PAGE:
The price was around $ 45,000 at breakfast time on Monday and $ 40,500 on Friday noon, but who is excited about a 10% drop in a cryptocurrency that is still quadrupling to one year? Even shares of Vodafone, one of the main constituents of the FTSE 100 index, fell 10% last week.

The week after week view, however, fails to capture the drama of Wednesday, when bitcoin plunged 30%, hitting almost $ 32,000, and then recouped most of its losses.

There is no point in trying to predict where the price of bitcoin is heading because, unlike Vodafone, there is nothing tangible to analyze. There is no cash flow to value, for example. But maybe two conclusions can be drawn from the midweek event.

First, it made it even less likely that bitcoin, or any other digital coin, would soon become a mainstream payment system. No sane company would want to write or accept contracts in a currency that can rise or fall by 30% in a matter of hours.

Second, the risk appetite of Bitcoin investor-speculators could be affected. Those who stayed on Wednesday’s roller coaster and held their chips can congratulate themselves on their iron nerves and strong stomachs. Alternatively, they may fear that the next drop will be followed by an immediate recovery.

Investment bubbles rarely appear all at once. The process is usually a series of deflations, and may even include periods of re-inflation. So the next test of fear and greed in the bitcoin market will be fascinating. Late arrivals to the party now know that the price can drop by 30% very quickly. It tends to change psychology.

The goal of the electric car is not good without a roadmap

The 2030 ban on sales of conventional internal combustion engines in the UK is one of the most significant policies this government has introduced, even though rearguard action by automakers has succeeded in delaying it. ‘ban on hybrids (which combine a battery and a fossil fuel engine). until 2035.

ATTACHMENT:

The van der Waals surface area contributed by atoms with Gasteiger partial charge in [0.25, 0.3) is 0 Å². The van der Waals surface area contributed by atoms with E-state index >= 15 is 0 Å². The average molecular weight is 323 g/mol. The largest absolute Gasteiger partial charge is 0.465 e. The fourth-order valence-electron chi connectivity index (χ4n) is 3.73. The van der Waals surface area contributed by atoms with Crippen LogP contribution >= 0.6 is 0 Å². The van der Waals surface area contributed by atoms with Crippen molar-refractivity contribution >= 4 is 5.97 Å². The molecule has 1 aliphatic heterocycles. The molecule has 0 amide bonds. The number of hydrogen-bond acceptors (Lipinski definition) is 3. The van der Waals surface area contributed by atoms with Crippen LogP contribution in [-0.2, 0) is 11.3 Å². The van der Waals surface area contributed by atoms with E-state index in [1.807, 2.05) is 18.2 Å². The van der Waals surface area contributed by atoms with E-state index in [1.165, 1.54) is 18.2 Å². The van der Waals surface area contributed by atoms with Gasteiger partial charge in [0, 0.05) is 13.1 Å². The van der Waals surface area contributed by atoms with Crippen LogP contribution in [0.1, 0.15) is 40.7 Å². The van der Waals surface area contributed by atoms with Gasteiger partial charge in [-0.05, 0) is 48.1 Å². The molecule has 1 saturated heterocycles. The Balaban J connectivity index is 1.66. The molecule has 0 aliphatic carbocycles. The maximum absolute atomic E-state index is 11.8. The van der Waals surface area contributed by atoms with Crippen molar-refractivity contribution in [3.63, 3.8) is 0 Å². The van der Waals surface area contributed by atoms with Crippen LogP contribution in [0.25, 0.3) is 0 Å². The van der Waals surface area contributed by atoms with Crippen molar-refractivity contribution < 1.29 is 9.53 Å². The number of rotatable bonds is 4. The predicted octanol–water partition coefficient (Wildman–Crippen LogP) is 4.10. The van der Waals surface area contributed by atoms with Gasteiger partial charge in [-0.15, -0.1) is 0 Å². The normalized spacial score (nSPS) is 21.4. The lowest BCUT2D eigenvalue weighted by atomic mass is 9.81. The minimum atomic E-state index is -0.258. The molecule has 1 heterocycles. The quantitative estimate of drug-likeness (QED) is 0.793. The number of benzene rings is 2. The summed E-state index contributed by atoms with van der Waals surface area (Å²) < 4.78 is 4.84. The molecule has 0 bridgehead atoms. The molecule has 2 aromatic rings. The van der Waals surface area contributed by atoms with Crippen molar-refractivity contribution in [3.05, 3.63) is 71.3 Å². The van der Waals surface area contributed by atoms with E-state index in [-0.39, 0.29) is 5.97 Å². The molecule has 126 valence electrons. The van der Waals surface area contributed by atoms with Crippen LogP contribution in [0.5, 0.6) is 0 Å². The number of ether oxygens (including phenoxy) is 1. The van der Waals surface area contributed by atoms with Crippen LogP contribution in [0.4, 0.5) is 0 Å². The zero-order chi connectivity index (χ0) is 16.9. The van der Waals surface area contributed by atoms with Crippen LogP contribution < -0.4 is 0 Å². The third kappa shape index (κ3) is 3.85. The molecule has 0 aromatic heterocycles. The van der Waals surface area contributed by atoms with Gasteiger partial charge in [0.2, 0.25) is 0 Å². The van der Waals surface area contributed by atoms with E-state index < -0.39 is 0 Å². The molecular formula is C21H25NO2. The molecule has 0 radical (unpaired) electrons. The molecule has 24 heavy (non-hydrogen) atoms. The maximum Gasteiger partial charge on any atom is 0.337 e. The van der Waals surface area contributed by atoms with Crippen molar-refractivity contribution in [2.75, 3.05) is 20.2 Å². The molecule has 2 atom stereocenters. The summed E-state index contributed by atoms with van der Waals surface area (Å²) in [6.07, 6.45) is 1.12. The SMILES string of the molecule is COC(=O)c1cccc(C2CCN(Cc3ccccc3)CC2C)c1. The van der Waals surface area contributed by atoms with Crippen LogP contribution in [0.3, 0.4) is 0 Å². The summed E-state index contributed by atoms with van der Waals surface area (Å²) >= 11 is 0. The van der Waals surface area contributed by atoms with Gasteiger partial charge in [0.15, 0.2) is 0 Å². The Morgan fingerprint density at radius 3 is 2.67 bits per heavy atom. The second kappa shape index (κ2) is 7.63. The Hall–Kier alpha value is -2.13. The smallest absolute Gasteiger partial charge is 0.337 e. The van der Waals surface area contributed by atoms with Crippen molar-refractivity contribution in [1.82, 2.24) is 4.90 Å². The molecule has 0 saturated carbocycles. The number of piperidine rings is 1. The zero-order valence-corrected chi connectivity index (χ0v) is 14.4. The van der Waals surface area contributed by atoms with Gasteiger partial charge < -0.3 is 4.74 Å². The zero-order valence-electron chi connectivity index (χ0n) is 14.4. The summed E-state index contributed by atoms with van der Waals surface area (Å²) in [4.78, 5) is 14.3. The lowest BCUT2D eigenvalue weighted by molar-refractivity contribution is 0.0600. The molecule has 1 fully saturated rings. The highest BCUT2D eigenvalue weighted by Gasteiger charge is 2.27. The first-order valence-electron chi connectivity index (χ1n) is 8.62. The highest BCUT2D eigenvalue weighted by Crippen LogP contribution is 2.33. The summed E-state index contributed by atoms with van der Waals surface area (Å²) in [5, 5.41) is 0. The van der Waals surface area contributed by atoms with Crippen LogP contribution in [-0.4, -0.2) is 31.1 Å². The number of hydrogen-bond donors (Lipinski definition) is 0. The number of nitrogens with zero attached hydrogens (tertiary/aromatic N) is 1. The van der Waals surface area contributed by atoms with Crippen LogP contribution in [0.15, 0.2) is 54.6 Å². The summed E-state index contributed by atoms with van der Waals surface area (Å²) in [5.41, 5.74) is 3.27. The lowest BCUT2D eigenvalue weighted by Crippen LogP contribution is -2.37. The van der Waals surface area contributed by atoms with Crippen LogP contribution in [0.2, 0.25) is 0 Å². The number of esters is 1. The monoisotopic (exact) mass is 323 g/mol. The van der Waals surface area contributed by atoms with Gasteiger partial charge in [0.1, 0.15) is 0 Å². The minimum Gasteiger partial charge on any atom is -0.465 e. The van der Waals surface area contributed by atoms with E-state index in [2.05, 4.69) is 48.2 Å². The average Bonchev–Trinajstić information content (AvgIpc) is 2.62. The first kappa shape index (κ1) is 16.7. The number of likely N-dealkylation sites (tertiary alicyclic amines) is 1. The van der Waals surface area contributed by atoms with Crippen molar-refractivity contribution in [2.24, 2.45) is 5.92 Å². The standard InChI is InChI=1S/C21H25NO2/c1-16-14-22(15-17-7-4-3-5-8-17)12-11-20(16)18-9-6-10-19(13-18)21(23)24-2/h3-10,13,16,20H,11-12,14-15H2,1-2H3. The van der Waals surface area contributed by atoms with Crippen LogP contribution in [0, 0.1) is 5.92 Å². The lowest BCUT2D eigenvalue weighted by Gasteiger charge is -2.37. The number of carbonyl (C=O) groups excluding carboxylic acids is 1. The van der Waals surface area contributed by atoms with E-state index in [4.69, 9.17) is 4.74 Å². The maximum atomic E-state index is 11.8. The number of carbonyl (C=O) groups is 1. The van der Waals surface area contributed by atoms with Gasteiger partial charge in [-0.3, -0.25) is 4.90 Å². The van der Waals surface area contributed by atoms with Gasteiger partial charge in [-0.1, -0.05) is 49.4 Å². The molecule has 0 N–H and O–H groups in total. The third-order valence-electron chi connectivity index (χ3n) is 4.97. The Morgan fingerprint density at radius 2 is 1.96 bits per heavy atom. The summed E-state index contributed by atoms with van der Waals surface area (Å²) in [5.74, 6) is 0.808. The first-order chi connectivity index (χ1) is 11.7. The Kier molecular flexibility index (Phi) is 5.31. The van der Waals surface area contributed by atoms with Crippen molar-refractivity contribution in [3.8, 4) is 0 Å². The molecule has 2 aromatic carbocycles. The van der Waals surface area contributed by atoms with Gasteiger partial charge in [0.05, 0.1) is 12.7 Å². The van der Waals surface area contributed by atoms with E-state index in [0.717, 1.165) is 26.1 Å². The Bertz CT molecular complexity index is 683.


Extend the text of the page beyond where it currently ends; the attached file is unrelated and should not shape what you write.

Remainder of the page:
Yet since that announcement in November, there has been a growing sense of unease that the government has drafted a press release without a plan. If Downing Street still needs another wake-up call, he’d better heed it Wednesday’s warning by MPs to the public accounts committee that the UK faces a “huge challenge” in achieving 100% electric car sales so quickly.

The main problem does not appear to be consumer enthusiasm: a poll released on Friday by Ofgem, the energy watchdog, found that a quarter of UK households intend to buy an electric car in the next five years. Rather, the deputies’ report highlights the absence of any type of government plan on how to manage this major transition.

Of particular concern is the lack of a plan for recharging infrastructure. The Society of Motor Manufacturers and Traders, the auto industry lobby group, said last week that a “massive and rapid deployment of infrastructure nationwide” was needed.

The private sector is rushing – even charging – to fill the void, especially in the potentially lucrative broadband network. However, at the current rate, the severe disparity in charger availability between regions will continue. This could hold back the poorest regions. A third of UK households with a car park on the street, but there is no comprehensive plan for publicly accessible chargers – whether in affluent London or in small towns across the country.

The 2030 deadline puts the UK at the forefront of the green energy transition, exactly where it should stay as it carves out a new post-Brexit role on the global stage. Yet without a proper plan, the UK risks wasting opportunities to become a world leader.